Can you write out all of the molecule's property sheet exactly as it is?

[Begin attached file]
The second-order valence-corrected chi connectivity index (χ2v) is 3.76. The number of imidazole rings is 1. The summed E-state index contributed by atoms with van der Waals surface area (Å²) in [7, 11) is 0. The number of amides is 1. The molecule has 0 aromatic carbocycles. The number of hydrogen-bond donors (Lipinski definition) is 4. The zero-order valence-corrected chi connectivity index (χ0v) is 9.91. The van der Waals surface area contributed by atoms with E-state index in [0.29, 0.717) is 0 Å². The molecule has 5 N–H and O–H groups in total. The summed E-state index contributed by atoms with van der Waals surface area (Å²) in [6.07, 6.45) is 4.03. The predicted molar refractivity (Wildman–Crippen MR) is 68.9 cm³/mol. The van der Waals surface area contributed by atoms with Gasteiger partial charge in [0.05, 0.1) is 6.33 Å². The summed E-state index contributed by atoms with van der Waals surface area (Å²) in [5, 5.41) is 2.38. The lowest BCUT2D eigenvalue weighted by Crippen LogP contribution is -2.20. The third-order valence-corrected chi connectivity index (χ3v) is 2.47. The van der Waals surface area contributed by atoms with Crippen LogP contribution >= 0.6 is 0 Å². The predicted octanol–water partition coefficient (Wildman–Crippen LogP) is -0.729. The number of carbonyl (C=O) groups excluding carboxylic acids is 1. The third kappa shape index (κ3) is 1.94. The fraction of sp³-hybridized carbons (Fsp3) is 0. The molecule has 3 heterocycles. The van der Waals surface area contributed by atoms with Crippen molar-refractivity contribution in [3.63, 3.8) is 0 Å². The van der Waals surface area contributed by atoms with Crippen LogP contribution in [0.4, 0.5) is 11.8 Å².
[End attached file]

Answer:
The second-order valence-corrected chi connectivity index (χ2v) is 3.76. The number of imidazole rings is 1. The summed E-state index contributed by atoms with van der Waals surface area (Å²) in [7, 11) is 0. The number of amides is 1. The molecule has 0 aromatic carbocycles. The number of hydrogen-bond donors (Lipinski definition) is 4. The zero-order valence-corrected chi connectivity index (χ0v) is 9.91. The van der Waals surface area contributed by atoms with E-state index in [0.29, 0.717) is 0 Å². The molecule has 5 N–H and O–H groups in total. The summed E-state index contributed by atoms with van der Waals surface area (Å²) in [6.07, 6.45) is 4.03. The predicted molar refractivity (Wildman–Crippen MR) is 68.9 cm³/mol. The van der Waals surface area contributed by atoms with Gasteiger partial charge in [0.05, 0.1) is 6.33 Å². The summed E-state index contributed by atoms with van der Waals surface area (Å²) in [5, 5.41) is 2.38. The lowest BCUT2D eigenvalue weighted by Crippen LogP contribution is -2.20. The third-order valence-corrected chi connectivity index (χ3v) is 2.47. The van der Waals surface area contributed by atoms with Crippen LogP contribution >= 0.6 is 0 Å². The predicted octanol–water partition coefficient (Wildman–Crippen LogP) is -0.729. The number of carbonyl (C=O) groups excluding carboxylic acids is 1. The third kappa shape index (κ3) is 1.94. The fraction of sp³-hybridized carbons (Fsp3) is 0. The molecule has 3 heterocycles. The van der Waals surface area contributed by atoms with Crippen molar-refractivity contribution in [3.63, 3.8) is 0 Å². The van der Waals surface area contributed by atoms with Crippen LogP contribution in [0.4, 0.5) is 11.8 Å².